• #4
Wow, thanks bro, I'm going to work those out. As far as the first question, when I say 15* or 21* from vertical, I guess it be easier to describe as 105* and 111* from a horizontal plane. I copied the question exactly, but it had a picture with it, so for me the visualization went along with the picture, I guess without it it's a little harder to visualize. Did that help?
 
  • #5
Okay this is not too hard. I would definitely avoid the law of sines because that just makes it complicated.
what you can do (as it says) is take two equations--one for the forces in the X direction and one for the Y direction.
so Fnet(Y)=0 because it is not moving and also Fnet(X)=0
first let's do Y. Force W must equal the vector sum of the other two forces so that Fnet(Y)=0
See if you follow this: 200lbs=C(cos15)-T(cos21)
in that case, the cosine of C and T make the Y components of them and therefore that expresion makes since.
next let's do X
W does not matter since it has no X-component
I am assuming even though you did not say that the 15 degrees from verticle and the 21 are pointing in the opposite horizontal directions.
C(sin15)=T(sin15)
make since? Now you just have a system of equations to be solved with substitution.
 
  • #6
Not quite sure what you mean in your last resposne, but both angles are relative to the leg. Both angles fall in the same quadrant(II), how ever the force for the tibia is down and the force of the tendon is up. Thanks again for all the help. I wish I would of founf this place sooner.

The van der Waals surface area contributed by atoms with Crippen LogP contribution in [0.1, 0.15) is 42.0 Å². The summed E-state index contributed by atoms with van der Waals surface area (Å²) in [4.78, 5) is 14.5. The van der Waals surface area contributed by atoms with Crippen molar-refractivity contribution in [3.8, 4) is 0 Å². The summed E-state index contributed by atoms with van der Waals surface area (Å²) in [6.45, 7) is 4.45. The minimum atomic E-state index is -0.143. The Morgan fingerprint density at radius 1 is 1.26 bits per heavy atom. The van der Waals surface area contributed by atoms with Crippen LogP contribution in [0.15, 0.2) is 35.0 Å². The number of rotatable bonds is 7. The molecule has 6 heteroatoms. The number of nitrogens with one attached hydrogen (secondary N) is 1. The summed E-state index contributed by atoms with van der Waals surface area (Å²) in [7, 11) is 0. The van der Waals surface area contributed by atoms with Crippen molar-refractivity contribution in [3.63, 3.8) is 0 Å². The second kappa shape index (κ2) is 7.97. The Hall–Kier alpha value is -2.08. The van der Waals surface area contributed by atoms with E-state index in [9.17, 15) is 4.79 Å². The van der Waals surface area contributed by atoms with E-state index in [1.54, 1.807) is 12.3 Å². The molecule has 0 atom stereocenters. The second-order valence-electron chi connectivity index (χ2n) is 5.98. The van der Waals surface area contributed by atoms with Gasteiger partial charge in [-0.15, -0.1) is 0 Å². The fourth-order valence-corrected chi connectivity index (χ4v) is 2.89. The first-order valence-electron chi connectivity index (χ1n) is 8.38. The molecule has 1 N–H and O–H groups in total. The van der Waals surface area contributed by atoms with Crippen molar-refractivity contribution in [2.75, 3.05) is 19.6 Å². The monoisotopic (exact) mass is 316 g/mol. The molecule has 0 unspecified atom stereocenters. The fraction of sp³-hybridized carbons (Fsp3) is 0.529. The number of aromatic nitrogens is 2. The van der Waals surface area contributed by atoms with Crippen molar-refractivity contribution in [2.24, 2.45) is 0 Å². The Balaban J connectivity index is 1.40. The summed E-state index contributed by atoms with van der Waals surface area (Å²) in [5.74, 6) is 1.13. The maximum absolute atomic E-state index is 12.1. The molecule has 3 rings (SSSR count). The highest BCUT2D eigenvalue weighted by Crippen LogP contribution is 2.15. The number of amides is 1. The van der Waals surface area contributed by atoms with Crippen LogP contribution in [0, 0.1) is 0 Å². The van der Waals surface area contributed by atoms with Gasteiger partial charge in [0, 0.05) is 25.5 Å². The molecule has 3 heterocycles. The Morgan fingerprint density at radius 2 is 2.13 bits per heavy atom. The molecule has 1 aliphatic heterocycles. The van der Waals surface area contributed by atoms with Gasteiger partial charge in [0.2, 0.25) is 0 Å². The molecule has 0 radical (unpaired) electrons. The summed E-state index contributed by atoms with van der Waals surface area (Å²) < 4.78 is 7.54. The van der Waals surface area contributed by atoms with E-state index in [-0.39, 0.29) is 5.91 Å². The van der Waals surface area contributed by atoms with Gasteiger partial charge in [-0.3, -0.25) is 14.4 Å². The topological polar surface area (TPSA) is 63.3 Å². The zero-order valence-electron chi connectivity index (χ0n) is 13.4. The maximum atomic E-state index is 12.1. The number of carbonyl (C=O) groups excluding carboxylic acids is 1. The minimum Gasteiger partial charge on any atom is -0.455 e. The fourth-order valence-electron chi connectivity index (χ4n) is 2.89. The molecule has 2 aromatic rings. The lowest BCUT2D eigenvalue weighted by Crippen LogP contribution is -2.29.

• #7
(wow I just got home from school,logged on, and you reponded about one minute ago!)
Okay, I am slightly confused. I instead of telling me the quadrants, tell me how they point. As in Up-left and Down-Right.
If it is either that or Up-right and Down-left then my explanation works. Would you like me to explain what I did in some detail?
 
  • #8
The Y forces are as follows. W is just up--nice and easy.
C points down at an angle, but the Y-component points just down.
That is C(cos15) is down (that might sound weird for a y-comp. to be cosine but you could also say sin105.
So you would just say that W=C(cos15) but the force T pulls up. It pulls up with T cos 21 okay?
So now we have W=C(cos15)-T(cos21)
(becuase it does not have to pull as much do to T
Call that Equation one.
for x components, W does not matter, so you just set the x-comps equal to each other
T(sin21)=C(sin15)
Did that clear thing up?
 
  • #9
Yeah it did, thanks. It is weird explaining the diagram without being able to show it to you, but I guess you had it right.

Okay, so here I go.


I came up with the values c=-2670.92N and t=-2075.96N For some reason these figures don't seem right, but I'm not sure. I solved for C and T using substitution. I converted the 200lbs for W into kg and then Newton's =892N so

-2670.92N(cos15)-(-)2075.96N(cos21)=892N
Just seems a little weird. How far off am I?
 
  • #10
For the fuel question, the ships velocity equals 6000m/s, but I am still having trouble gripping the concept of it. If it's 4 times the fuels velocity. The book says Mvi=Pi
Pf=(0.80M)v(fuel) +(0.20M)v(ship)
Vship= Vrel +Vfuel
Vfuel= Vship - Vrel
Mvi= 0.80M(Vship - Vrel) + 0.20MVship

I totally lost.
 
  • #11
The ball.
Okay, I get the forces acting on the ball. Given that ma=mgtan@
a/g=tan@
tan@= 4.32/9.8= 0.441
tan-1(0.441)= 0.415* angle

Doesn't seem like much of an angle, but I guess the radius would have to be smaller of the speed quicker to force the ball to move more right?
 
  • #12
:::JMANN::: said: